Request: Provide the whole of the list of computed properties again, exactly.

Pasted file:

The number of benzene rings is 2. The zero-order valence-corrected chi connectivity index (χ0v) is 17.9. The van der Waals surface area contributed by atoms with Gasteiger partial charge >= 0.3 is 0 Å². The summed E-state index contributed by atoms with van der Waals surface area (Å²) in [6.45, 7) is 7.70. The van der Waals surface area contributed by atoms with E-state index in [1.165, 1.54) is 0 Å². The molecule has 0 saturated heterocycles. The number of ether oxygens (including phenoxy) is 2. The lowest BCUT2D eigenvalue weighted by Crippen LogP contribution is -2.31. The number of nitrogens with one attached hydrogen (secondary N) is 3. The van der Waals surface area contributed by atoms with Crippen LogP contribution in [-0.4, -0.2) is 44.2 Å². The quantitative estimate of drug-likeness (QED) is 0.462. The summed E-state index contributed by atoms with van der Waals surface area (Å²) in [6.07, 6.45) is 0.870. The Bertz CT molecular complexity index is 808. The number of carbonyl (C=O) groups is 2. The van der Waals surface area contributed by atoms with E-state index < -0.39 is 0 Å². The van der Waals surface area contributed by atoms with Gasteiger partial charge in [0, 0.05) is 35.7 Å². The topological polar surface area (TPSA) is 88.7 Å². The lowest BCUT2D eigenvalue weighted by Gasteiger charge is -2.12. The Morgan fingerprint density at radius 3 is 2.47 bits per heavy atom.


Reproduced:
The number of benzene rings is 2. The zero-order valence-corrected chi connectivity index (χ0v) is 17.9. The van der Waals surface area contributed by atoms with Gasteiger partial charge >= 0.3 is 0 Å². The summed E-state index contributed by atoms with van der Waals surface area (Å²) in [6.45, 7) is 7.70. The van der Waals surface area contributed by atoms with E-state index in [1.165, 1.54) is 0 Å². The molecule has 0 saturated heterocycles. The number of ether oxygens (including phenoxy) is 2. The lowest BCUT2D eigenvalue weighted by Crippen LogP contribution is -2.31. The number of nitrogens with one attached hydrogen (secondary N) is 3. The van der Waals surface area contributed by atoms with Crippen LogP contribution in [-0.4, -0.2) is 44.2 Å². The quantitative estimate of drug-likeness (QED) is 0.462. The summed E-state index contributed by atoms with van der Waals surface area (Å²) in [6.07, 6.45) is 0.870. The Bertz CT molecular complexity index is 808. The number of carbonyl (C=O) groups is 2. The van der Waals surface area contributed by atoms with E-state index < -0.39 is 0 Å². The van der Waals surface area contributed by atoms with Gasteiger partial charge in [0, 0.05) is 35.7 Å². The topological polar surface area (TPSA) is 88.7 Å². The lowest BCUT2D eigenvalue weighted by Gasteiger charge is -2.12. The Morgan fingerprint density at radius 3 is 2.47 bits per heavy atom.